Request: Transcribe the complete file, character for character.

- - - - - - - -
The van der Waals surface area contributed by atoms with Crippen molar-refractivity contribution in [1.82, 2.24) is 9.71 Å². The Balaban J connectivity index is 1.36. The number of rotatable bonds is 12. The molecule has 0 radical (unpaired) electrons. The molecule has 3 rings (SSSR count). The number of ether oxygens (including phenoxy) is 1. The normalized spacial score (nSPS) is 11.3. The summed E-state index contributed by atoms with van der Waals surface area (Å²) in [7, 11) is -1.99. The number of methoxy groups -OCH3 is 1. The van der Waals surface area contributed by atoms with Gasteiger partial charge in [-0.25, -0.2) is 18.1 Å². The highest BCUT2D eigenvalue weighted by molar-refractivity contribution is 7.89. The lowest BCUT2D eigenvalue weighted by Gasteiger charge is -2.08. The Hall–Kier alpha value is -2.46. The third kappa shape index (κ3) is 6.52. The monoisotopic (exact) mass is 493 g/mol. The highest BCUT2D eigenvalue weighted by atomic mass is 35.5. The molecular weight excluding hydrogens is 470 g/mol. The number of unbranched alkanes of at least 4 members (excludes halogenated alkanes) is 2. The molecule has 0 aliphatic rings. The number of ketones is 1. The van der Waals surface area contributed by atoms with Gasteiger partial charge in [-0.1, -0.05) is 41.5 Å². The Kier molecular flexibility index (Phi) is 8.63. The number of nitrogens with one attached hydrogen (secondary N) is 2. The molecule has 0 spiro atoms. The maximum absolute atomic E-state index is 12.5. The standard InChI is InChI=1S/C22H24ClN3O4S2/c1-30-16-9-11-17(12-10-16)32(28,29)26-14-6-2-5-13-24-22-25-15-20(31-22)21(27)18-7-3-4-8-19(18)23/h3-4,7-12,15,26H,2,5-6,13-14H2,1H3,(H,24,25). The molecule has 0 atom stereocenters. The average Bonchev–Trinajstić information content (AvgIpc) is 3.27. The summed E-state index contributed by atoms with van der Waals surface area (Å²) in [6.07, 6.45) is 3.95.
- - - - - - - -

The van der Waals surface area contributed by atoms with Crippen molar-refractivity contribution in [1.82, 2.24) is 9.71 Å². The Balaban J connectivity index is 1.36. The number of rotatable bonds is 12. The molecule has 0 radical (unpaired) electrons. The molecule has 3 rings (SSSR count). The number of ether oxygens (including phenoxy) is 1. The normalized spacial score (nSPS) is 11.3. The summed E-state index contributed by atoms with van der Waals surface area (Å²) in [7, 11) is -1.99. The number of methoxy groups -OCH3 is 1. The van der Waals surface area contributed by atoms with Gasteiger partial charge in [-0.25, -0.2) is 18.1 Å². The highest BCUT2D eigenvalue weighted by molar-refractivity contribution is 7.89. The lowest BCUT2D eigenvalue weighted by Gasteiger charge is -2.08. The Hall–Kier alpha value is -2.46. The third kappa shape index (κ3) is 6.52. The monoisotopic (exact) mass is 493 g/mol. The highest BCUT2D eigenvalue weighted by atomic mass is 35.5. The molecular weight excluding hydrogens is 470 g/mol. The number of unbranched alkanes of at least 4 members (excludes halogenated alkanes) is 2. The molecule has 0 aliphatic rings. The number of ketones is 1. The van der Waals surface area contributed by atoms with Gasteiger partial charge in [-0.1, -0.05) is 41.5 Å². The Kier molecular flexibility index (Phi) is 8.63. The number of nitrogens with one attached hydrogen (secondary N) is 2. The molecule has 0 spiro atoms. The maximum absolute atomic E-state index is 12.5. The standard InChI is InChI=1S/C22H24ClN3O4S2/c1-30-16-9-11-17(12-10-16)32(28,29)26-14-6-2-5-13-24-22-25-15-20(31-22)21(27)18-7-3-4-8-19(18)23/h3-4,7-12,15,26H,2,5-6,13-14H2,1H3,(H,24,25). The molecule has 0 atom stereocenters. The average Bonchev–Trinajstić information content (AvgIpc) is 3.27. The summed E-state index contributed by atoms with van der Waals surface area (Å²) in [6.07, 6.45) is 3.95.